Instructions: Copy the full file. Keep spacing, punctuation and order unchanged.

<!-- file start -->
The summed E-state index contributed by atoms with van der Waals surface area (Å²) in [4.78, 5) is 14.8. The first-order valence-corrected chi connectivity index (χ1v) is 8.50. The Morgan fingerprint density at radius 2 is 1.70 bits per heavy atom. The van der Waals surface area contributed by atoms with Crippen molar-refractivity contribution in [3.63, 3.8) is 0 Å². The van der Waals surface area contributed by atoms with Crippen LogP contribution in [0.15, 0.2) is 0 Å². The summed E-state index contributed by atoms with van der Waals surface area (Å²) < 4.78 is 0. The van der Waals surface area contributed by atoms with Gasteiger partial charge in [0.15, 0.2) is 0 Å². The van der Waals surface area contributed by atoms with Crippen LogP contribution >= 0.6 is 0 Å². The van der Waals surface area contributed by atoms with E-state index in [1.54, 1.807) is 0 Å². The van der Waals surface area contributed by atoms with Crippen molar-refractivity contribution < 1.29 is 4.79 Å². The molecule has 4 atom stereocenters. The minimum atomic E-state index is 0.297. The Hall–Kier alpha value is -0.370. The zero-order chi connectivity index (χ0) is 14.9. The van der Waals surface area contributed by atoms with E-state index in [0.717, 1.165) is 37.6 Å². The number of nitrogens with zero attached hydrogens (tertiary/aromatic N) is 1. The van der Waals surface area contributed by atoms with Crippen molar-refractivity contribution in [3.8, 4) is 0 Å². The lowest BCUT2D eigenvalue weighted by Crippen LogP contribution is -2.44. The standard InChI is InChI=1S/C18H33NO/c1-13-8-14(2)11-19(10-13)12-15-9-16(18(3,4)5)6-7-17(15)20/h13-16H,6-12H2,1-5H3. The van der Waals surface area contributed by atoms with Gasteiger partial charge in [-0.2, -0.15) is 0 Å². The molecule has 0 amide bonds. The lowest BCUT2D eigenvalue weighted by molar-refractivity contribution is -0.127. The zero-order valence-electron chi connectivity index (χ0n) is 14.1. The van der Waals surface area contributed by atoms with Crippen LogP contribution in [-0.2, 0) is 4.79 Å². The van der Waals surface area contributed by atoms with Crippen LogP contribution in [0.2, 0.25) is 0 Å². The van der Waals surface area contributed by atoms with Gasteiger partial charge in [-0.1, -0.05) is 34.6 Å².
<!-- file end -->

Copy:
The summed E-state index contributed by atoms with van der Waals surface area (Å²) in [4.78, 5) is 14.8. The first-order valence-corrected chi connectivity index (χ1v) is 8.50. The Morgan fingerprint density at radius 2 is 1.70 bits per heavy atom. The van der Waals surface area contributed by atoms with Crippen molar-refractivity contribution in [3.63, 3.8) is 0 Å². The van der Waals surface area contributed by atoms with Crippen LogP contribution in [0.15, 0.2) is 0 Å². The summed E-state index contributed by atoms with van der Waals surface area (Å²) < 4.78 is 0. The van der Waals surface area contributed by atoms with Gasteiger partial charge in [0.15, 0.2) is 0 Å². The van der Waals surface area contributed by atoms with Crippen LogP contribution >= 0.6 is 0 Å². The van der Waals surface area contributed by atoms with E-state index in [1.54, 1.807) is 0 Å². The van der Waals surface area contributed by atoms with Crippen molar-refractivity contribution < 1.29 is 4.79 Å². The molecule has 4 atom stereocenters. The minimum atomic E-state index is 0.297. The Hall–Kier alpha value is -0.370. The zero-order chi connectivity index (χ0) is 14.9. The van der Waals surface area contributed by atoms with E-state index in [0.717, 1.165) is 37.6 Å². The number of nitrogens with zero attached hydrogens (tertiary/aromatic N) is 1. The van der Waals surface area contributed by atoms with Crippen molar-refractivity contribution in [3.8, 4) is 0 Å². The lowest BCUT2D eigenvalue weighted by Crippen LogP contribution is -2.44. The standard InChI is InChI=1S/C18H33NO/c1-13-8-14(2)11-19(10-13)12-15-9-16(18(3,4)5)6-7-17(15)20/h13-16H,6-12H2,1-5H3. The van der Waals surface area contributed by atoms with Gasteiger partial charge in [-0.2, -0.15) is 0 Å². The molecule has 0 amide bonds. The lowest BCUT2D eigenvalue weighted by molar-refractivity contribution is -0.127. The zero-order valence-electron chi connectivity index (χ0n) is 14.1. The van der Waals surface area contributed by atoms with Crippen LogP contribution in [-0.2, 0) is 4.79 Å². The van der Waals surface area contributed by atoms with Crippen LogP contribution in [0.2, 0.25) is 0 Å². The van der Waals surface area contributed by atoms with Gasteiger partial charge in [-0.1, -0.05) is 34.6 Å².